The California Consumer Privacy Act (“CCPA”) Is Coming January 1, 2020. Are You and Your Website Ready?

November 12, 2019

By Justin P. Karczag, Esq. and Muhammed Talal Hussain, Esq., Encore Law Group LLP

Everyone is aware of the various disclosures and “accept” boxes that many websites require visitors to click through. But for most businesses, there has been the general sense that these measures are “good”, but not required. That is because the United States has lagged behind most other countries when it comes to enacting strict consumer privacy and data protection laws for mere website visitors. All of that is about to change, since California is the first to pass an update to its laws governing consumer privacy and data management, to bring them in line with what some other countries around the globe have been requiring for years. Note that Nevada passed its new online privacy laws after California did, but Nevada’s laws took effect on October 1, 2019, three months before California’s new laws will take effect on January 1, 2020. Also, two Congresswomen from Silicon Valley have introduced a bill into Congress that aims to strengthen online privacy rules by creating a federal Online Privacy Act.

As a result California’s new law, companies that have websites that California customers/consumers can view (which is pretty much every website) or that have assets in California, no matter where the company is located, will be required to comply with California’s law, if other requirements are also met, or be subject to stiff fines, penalties and civil actions.

As noted above, California’s recent amendment to its California Consumer Privacy Act (“CCPA”) goes into effect January 1, 2020. As amended, it requires most companies to make new disclosures online about the types of personal information they are collecting and how the information is going to be used. It also gives California residents new rights over the management and use of their personal information that a website collects.

The CCPA has a number of new requirements, running the gamut from requiring websites to include simple disclosures, such as disclosing the consumer’s rights under the CCPA and having a disclaimer along the footer of the website, to having a CCPA privacy policy that is published on the website, to providing detailed information regarding the categories of personal information that the company might gather online and offline, as well as setting forth standards and requirements for how these items must appear to the user. There are more onerous requirements for companies that sell personal data that they collect to others. And, every which way, the law favors consumers.

For example, its definition of personal information includes more than just social security number or address. It also includes a name, an account name, an email address, an IP address, interactions with online ads, purchasing history, geolocation information, and on and on and on. This means that if your website allows a customer to inquire online about a recent order, via email or chat or even an online form, then the CCPA is implicated. Furthermore, many websites are designed so that users who arrive on the website from ads elsewhere or Google searches are specifically identified as coming from those locations. Even that information is sufficient to trigger the CCPA. Thus, even with no active data collection features on a website, the company could still be found liable. Many companies may not even be aware that their websites or marketing programs are collecting IP addresses regularly.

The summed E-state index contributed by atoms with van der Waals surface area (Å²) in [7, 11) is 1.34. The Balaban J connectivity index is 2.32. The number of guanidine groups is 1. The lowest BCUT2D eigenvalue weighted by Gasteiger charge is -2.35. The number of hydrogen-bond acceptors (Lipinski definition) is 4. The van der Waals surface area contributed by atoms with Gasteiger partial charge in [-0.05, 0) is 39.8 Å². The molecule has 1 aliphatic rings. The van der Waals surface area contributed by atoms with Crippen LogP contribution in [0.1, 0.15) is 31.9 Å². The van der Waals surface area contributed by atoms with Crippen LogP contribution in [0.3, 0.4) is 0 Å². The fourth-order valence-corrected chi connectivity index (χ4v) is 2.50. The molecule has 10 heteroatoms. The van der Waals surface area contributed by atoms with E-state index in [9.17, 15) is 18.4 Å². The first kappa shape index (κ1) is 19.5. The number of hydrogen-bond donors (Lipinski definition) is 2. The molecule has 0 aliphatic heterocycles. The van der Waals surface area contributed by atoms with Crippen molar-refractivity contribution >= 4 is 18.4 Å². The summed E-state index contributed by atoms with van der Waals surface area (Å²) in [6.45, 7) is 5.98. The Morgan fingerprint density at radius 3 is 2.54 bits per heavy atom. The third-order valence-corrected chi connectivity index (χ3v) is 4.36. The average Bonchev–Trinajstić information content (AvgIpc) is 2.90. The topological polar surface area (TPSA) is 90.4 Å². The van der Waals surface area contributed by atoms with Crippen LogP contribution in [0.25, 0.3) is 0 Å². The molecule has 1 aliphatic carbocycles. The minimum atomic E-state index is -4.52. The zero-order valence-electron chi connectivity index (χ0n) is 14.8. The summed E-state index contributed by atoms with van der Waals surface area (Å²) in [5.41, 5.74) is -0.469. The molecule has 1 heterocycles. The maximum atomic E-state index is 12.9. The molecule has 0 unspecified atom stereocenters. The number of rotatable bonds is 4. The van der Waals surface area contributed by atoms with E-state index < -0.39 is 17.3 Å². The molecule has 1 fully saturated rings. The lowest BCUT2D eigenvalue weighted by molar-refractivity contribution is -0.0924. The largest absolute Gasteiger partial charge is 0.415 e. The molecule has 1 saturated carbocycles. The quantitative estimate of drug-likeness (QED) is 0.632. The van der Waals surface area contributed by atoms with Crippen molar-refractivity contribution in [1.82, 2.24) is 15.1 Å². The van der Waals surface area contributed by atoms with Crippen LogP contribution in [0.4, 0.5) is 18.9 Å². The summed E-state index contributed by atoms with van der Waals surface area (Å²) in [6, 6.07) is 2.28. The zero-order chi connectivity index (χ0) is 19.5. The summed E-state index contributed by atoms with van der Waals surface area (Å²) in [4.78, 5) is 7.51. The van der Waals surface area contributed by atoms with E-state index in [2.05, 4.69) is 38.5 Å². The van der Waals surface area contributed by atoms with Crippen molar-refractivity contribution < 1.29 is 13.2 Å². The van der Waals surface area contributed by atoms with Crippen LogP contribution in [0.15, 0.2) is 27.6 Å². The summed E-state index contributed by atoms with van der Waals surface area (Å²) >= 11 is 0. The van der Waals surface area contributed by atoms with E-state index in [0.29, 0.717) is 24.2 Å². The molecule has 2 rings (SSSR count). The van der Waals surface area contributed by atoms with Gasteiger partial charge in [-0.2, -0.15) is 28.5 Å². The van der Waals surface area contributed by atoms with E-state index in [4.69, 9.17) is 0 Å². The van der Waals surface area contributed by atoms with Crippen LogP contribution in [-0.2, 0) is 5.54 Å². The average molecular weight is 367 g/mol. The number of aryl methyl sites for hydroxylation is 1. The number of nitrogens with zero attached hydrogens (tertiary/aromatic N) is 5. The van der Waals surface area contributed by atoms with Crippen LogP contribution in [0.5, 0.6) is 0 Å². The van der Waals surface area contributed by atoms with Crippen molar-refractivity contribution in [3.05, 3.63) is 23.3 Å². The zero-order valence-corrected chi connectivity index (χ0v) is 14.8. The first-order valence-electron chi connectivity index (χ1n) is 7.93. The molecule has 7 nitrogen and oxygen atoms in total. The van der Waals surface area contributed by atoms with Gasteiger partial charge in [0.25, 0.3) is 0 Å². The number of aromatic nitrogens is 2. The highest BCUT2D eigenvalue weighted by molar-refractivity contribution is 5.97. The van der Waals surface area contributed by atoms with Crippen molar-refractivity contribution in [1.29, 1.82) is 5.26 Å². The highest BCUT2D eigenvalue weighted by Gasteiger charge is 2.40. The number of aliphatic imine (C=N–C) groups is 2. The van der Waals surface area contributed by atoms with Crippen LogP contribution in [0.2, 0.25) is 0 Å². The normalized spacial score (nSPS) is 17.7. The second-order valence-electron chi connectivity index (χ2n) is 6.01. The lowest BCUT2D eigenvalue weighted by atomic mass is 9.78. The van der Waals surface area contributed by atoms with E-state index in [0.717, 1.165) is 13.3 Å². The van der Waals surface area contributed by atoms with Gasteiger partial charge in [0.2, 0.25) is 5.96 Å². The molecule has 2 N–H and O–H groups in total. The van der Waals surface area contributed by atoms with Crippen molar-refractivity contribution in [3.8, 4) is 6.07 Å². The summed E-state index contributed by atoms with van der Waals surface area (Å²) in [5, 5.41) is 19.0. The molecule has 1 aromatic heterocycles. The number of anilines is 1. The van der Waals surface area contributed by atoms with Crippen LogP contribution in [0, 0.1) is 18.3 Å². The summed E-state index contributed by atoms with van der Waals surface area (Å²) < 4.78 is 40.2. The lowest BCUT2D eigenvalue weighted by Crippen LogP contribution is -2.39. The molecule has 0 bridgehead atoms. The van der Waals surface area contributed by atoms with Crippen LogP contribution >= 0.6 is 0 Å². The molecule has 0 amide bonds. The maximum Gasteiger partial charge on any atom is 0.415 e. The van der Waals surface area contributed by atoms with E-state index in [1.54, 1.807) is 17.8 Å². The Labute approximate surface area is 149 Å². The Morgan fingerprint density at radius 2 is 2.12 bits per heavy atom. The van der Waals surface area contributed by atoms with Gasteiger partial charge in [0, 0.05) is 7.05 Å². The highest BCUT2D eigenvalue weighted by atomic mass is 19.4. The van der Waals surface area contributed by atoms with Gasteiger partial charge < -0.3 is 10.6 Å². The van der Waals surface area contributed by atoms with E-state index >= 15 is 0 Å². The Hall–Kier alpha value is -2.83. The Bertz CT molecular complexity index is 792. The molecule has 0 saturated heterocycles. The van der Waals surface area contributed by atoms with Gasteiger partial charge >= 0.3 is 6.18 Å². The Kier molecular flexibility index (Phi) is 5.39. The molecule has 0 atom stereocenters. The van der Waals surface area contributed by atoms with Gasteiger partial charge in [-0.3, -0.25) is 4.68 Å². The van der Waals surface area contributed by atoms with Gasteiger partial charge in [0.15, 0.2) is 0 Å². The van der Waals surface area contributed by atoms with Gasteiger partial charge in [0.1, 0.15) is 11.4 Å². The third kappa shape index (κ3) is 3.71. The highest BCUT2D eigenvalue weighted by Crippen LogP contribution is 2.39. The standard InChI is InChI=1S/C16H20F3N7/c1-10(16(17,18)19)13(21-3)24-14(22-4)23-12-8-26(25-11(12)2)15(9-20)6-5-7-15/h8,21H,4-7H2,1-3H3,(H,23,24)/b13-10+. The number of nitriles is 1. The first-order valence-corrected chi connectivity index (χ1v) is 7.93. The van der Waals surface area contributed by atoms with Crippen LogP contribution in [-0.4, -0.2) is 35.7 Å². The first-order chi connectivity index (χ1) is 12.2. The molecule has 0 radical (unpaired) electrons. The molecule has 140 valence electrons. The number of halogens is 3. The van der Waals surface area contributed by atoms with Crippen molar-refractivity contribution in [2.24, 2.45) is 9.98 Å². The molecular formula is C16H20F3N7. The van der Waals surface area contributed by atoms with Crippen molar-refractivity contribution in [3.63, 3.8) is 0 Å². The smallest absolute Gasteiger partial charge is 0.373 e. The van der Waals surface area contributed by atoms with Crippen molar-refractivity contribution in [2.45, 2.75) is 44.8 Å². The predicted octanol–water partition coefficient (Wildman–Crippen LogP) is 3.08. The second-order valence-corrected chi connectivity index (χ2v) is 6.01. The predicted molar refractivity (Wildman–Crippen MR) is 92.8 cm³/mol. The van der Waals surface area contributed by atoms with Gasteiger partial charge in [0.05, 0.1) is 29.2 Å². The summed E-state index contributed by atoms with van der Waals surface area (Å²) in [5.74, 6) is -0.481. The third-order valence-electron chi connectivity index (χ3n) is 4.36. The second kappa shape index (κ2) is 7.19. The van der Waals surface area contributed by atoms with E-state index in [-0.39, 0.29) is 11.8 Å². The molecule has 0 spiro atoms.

Moreover, the CCPA grants consumers the right to request a report from the company detailing all of the information that the company has gathered or created on the consumer and what they did with it over the past 12 months, which must be provided within 45 days of the request — most companies are not prepared to provide this information. There are also various standards for data protection that companies must comply with as well.

If your company falls under the CCPA, you must get into compliance immediately because the failure to do so renders your company vulnerable to costly lawsuits and enforcement actions. These include penalties of $100-750 per consumer per incident, which a consumer can bring in a class action, plus, if there is a notice of violation by the State that isn’t resolved within 30 days, companies face a $7,500 fine per record. The CCPA is anticipated to affect over 500,000 companies in the United States and nearly 150,000 in California. Encore Law Group can advise you on whether your business should comply with the CCPA and, if it does, how to go about ensuring that you are in compliance.

Please contact the author at muhammed@encorelaw.com.

Leave a Comment

Your feedback is valuable for us. Your email will not be published.

Please wait...